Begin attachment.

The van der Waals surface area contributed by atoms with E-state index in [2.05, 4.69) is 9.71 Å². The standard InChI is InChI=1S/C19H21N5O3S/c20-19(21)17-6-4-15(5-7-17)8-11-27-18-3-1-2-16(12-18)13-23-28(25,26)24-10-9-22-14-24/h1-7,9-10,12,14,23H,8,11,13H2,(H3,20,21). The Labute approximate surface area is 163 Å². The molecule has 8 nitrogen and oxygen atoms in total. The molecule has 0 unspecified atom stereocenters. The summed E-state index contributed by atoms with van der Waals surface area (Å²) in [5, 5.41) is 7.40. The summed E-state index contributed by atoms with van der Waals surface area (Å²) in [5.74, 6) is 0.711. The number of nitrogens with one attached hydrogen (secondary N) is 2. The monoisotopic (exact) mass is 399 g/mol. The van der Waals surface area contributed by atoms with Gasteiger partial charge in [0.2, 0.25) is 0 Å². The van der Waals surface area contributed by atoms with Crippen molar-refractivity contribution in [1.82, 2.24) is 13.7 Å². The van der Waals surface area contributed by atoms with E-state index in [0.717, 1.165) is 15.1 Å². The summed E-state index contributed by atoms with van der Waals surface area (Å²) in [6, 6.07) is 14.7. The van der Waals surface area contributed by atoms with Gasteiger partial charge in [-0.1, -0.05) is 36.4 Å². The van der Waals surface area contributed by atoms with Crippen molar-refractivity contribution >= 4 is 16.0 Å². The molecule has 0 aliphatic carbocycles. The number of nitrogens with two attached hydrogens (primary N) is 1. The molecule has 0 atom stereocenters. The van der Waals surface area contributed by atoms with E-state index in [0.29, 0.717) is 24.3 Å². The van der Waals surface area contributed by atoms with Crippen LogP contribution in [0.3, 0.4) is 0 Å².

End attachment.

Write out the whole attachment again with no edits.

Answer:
The van der Waals surface area contributed by atoms with E-state index in [2.05, 4.69) is 9.71 Å². The standard InChI is InChI=1S/C19H21N5O3S/c20-19(21)17-6-4-15(5-7-17)8-11-27-18-3-1-2-16(12-18)13-23-28(25,26)24-10-9-22-14-24/h1-7,9-10,12,14,23H,8,11,13H2,(H3,20,21). The Labute approximate surface area is 163 Å². The molecule has 8 nitrogen and oxygen atoms in total. The molecule has 0 unspecified atom stereocenters. The summed E-state index contributed by atoms with van der Waals surface area (Å²) in [5, 5.41) is 7.40. The summed E-state index contributed by atoms with van der Waals surface area (Å²) in [5.74, 6) is 0.711. The number of nitrogens with one attached hydrogen (secondary N) is 2. The monoisotopic (exact) mass is 399 g/mol. The van der Waals surface area contributed by atoms with Gasteiger partial charge in [0.2, 0.25) is 0 Å². The van der Waals surface area contributed by atoms with Crippen molar-refractivity contribution in [1.82, 2.24) is 13.7 Å². The van der Waals surface area contributed by atoms with E-state index in [0.717, 1.165) is 15.1 Å². The summed E-state index contributed by atoms with van der Waals surface area (Å²) in [6, 6.07) is 14.7. The van der Waals surface area contributed by atoms with Gasteiger partial charge in [-0.1, -0.05) is 36.4 Å². The van der Waals surface area contributed by atoms with Crippen molar-refractivity contribution >= 4 is 16.0 Å². The molecule has 0 aliphatic carbocycles. The number of nitrogens with two attached hydrogens (primary N) is 1. The molecule has 0 atom stereocenters. The van der Waals surface area contributed by atoms with E-state index in [0.29, 0.717) is 24.3 Å². The van der Waals surface area contributed by atoms with Crippen LogP contribution in [0.3, 0.4) is 0 Å².